General requirements for evaluating and expressing the uncertainty of measurement results

CLAS Requirements document 5, January 2003

1.0 Introduction

  • 1.1 When reporting the result of a measurement, it is required that some indication of the quality of the result be given so that those who use it can assess its reliability. Without such an indication, measurement results cannot be compared, either among themselves, physically or in such places as in capability directories, or with reference values given in a specification or standard. It is therefore, necessary that there be a readily implemented, easily understood, and generally accepted standardized procedure for characterizing the quality of a result of a measurement, that is, for evaluating and expressing its uncertainty.
  • 1.2 This requirements document is meant to address this and is based on the Guide to the Expression of Uncertainty in Measurement (GUM), which should be consulted for more complete details.

2.0 Components of uncertainty

  • 2.1 The uncertainty of most measurement results is made up of a number of components. Some of these components are well defined and evaluated while others are based on varying degrees of knowledge and experience. No matter how these components are estimated, they may be grouped into two categories according to the method used to estimate their numerical values. These two categories include those components that have been estimated using statistical methods (Type A) and those that have been estimated using other means (Type B), with both categories expressed in the form of standard deviations and defined as standard uncertainties.
    • 2.1.1 Type A Evaluation of Standard Uncertainty
      Type A evaluation of standard uncertainty may be based on any valid statistical method for treating data. Examples include calculating the standard deviation of the mean of a series of independent observations.
    • 2.1.2 Type B Evaluation of Standard Uncertainty
      AType B evaluation of standard uncertainty is usually based on scientific judgement using all the relevant information available, which may include:
      • previous measurement data;
      • experience with, or general knowledge of, the behaviour and property of relevant equipment;
      • equipment manufacturer's specifications;
      • data provided in calibration and other certificates; and
      • uncertainties assigned to reference data taken from handbooks.
  • 2.2 Appropriate documents should be consulted to extract, for example, the standard deviation and thus the standard uncertainty for each of these areas. See the list of reference documentation.

3.0 Combined standard uncertainty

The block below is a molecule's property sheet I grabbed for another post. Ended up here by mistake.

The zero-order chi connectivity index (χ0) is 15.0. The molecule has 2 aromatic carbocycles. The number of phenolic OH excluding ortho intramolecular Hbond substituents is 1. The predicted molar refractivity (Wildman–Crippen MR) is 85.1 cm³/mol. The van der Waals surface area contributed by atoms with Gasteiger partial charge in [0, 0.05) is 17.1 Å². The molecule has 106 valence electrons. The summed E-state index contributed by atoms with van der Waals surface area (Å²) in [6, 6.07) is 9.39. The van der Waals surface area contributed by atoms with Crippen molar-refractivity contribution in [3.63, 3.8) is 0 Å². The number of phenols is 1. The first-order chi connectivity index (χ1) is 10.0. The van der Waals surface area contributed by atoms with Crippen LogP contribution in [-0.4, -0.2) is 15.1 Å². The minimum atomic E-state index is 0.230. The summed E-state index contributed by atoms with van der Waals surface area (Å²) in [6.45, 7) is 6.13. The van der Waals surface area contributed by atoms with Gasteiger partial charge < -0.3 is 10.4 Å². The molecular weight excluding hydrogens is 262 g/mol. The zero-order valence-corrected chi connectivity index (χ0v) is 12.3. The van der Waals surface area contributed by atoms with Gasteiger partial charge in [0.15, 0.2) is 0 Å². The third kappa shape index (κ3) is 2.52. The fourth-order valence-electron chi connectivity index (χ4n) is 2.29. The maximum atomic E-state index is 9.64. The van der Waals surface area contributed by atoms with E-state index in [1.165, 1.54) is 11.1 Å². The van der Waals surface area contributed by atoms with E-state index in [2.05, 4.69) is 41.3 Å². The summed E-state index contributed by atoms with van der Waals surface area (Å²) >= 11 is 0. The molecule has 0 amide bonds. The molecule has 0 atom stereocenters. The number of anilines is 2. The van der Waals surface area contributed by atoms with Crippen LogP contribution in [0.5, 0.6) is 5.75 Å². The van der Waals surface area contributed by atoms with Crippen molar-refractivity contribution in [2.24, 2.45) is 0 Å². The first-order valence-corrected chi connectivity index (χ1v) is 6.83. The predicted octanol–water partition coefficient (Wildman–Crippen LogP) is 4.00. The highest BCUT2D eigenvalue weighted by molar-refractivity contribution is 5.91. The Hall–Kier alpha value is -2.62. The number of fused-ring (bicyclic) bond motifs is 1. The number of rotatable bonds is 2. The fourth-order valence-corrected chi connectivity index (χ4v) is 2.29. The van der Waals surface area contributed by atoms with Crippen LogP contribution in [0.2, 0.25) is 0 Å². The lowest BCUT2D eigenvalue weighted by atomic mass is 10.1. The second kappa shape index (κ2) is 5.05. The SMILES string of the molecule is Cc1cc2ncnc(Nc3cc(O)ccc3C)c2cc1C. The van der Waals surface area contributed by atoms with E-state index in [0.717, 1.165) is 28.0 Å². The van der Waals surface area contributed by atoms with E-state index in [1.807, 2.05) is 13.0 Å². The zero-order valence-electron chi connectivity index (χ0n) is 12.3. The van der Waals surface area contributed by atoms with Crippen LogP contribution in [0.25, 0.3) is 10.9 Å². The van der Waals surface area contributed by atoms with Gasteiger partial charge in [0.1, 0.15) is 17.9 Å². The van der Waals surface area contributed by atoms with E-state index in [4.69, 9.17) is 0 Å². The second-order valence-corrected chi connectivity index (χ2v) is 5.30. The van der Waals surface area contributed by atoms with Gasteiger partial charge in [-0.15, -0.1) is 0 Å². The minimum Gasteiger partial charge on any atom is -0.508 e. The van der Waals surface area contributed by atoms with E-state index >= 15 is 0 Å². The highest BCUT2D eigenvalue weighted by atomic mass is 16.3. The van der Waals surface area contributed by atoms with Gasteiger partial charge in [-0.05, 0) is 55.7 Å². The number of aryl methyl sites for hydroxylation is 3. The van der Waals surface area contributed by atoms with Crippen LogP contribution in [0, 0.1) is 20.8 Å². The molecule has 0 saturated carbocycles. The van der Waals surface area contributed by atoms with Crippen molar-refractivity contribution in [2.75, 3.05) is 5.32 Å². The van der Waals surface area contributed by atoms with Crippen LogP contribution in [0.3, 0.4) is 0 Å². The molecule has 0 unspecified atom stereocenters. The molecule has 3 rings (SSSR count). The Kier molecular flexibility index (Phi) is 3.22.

• 3.1 The total standard uncertainty of the result of a measurement is termed combined standard uncertainty (μc). It is an estimated standard uncertainty equal to the positive square root of the total variance obtained by summing all variances (and covariances, as appropriate) as obtained from individual standard uncertainties (μi), however evaluated (Type A or B). If any of the individual uncertainties are correlated, the correlation must be taken into account by experimental evaluation or by calculation using appropriate techniques. See the GUM and/or other references for details and examples on combining standard uncertainties.

4.0 Expanded uncertainty

  • 4.1 CLAS requires that the combined standard uncertainty (uc) be expanded to produce an Expanded Uncertainty (U). The purpose is to provide an interval about the result of a measurement within which the values that could reasonably be attributed to the measurand may be expected to lie with a high degree of confidence. The expansion is done by multiplying the combined standard uncertainty by a coverage factor k = 2. This is for most practical applications equivalent to a level of confidence of approximately 95%. See the GUM and/or other references (on the subject of effective degrees of freedom) for details on the rare cases when a coverage factor other than 2 is required to achieve a level of confidence of approximately 95%. In all cases, the coverage factor, k, and the level of confidence need to be stated in the calibration certificate.

5.0 Reported uncertainty

  • CLAS recognizes three types of calibration services. The method of reporting uncertainty depends on the TYPE of service being provided.
    • 5.1 TYPE I Service
      • 5.1.1 Accredited laboratories certified to provide a TYPE I service are required to report a measurement result and an expanded uncertainty (U). The certificate must explicitly indicate that a coverage factor k = 2 was used. It must also include a probability interpretation, such as a level of confidence. When a level of confidence is given, it should be supported by a claim such as assuming a normal distribution.